Unfortunately, my little love affair with nature came to an end all too soon with the setting sun. I reluctantly returned to my car, and headed back to the hustle and bustle of Indianapolis, but certainly felt a renewed sense of serenity throughout. Jennings County will always be special to me with its glorious scenery and beyond beautiful little nooks and crannies untouched by the turbulence of today. I only wish I could hibernate until it’s warm enough for me to return and fall back in love all over again.

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Melodie Yvonne

Melodie Yvonne Ramey, owner, editor, & contributor at Photographic Melodie, grew up in the small southern Indiana town of North Vernon. She picked up her first camera at the young age of 5, and was immediately hooked. Every trip, even just to the local park, was turned into a fantasy scene of her own imagination that would later be turned into epic tales in word and photos.

Melodie spent her teen years learning from and mentoring under professionals such as Richard Young, John Sheckler, and The Grand Conundrum. She received an Associates of Applied Science in Visual Technologies majoring in Photography from Ivy Tech in 2002 after studying under acclaimed professors such as Hoosier photographer Darryl Jones, Jonathan Wilson, and many other masters in the field.

Melodie’s main focus has always been music photography. Growing up with photography and listening to amazing musicians inspired her dream to create visual images that made people feel the way they do when they hear the music. She wanted to help people SEE the music by capturing every magical moment of concerts that she could only dream about as she gazed into music magazines like Rolling Stone and Spin.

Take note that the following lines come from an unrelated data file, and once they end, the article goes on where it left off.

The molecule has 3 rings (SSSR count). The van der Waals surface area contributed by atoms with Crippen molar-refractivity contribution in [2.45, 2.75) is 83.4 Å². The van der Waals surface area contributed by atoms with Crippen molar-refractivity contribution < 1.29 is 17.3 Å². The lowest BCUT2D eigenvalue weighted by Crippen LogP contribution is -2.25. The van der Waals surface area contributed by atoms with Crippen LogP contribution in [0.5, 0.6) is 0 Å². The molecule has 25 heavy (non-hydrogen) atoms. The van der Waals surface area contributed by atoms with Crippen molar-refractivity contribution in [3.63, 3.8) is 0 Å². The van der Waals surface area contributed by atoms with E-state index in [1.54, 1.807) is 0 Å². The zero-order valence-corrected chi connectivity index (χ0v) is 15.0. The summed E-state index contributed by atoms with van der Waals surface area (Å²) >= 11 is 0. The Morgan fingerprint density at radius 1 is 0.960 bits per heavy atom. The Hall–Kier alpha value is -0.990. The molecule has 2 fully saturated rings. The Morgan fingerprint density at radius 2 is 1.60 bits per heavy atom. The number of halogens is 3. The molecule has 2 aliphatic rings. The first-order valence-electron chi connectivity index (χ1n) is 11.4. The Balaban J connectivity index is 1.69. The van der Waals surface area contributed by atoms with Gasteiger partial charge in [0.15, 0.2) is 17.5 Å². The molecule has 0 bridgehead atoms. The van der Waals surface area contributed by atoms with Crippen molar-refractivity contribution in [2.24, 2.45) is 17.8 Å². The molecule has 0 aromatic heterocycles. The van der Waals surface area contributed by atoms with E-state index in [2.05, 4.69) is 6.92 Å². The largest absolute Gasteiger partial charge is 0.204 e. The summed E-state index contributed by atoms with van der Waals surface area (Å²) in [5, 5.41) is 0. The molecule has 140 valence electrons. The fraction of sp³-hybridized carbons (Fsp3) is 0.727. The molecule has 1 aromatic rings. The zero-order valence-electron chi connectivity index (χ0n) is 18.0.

Melodie has done numerous jobs around the country ranging from working for bands to even being the official photographer on many southern Indiana Poker Runs. Her specialties are in nature, music, and candid event photography, as well as one of a kind photographic creations. Melodie published her first print book Photographic Memories: In the Beginning, a collection of poetry, in 2011, and has since published 2 more print works, Photographic Memories: Meet me in the Middle and Hoosier Heavens, her first photo book. Melodie currently acts as publisher, editor & lead contributor at Photographic Melodie and does freelance work with many other media outlets, venues, and artists.

Melodie says, “I started out with a Tweety bird camera and a dream and I never let go. I will always love photography and the vessel it has given me to share the images of my heart and mind with the world. I have found that every single person on this earth visualizes the world in very different ways. Some people are optimists, some are pessimists. Some people are daydreamers, and others keep their feet firmly planted on the ground. Photography allows me to show some of these different visualizations. It allows the rationalist to see that it’s okay to dream, it can show the monsters hidden in the dark, and it can show even the saddest of people that there is still joy in the world.”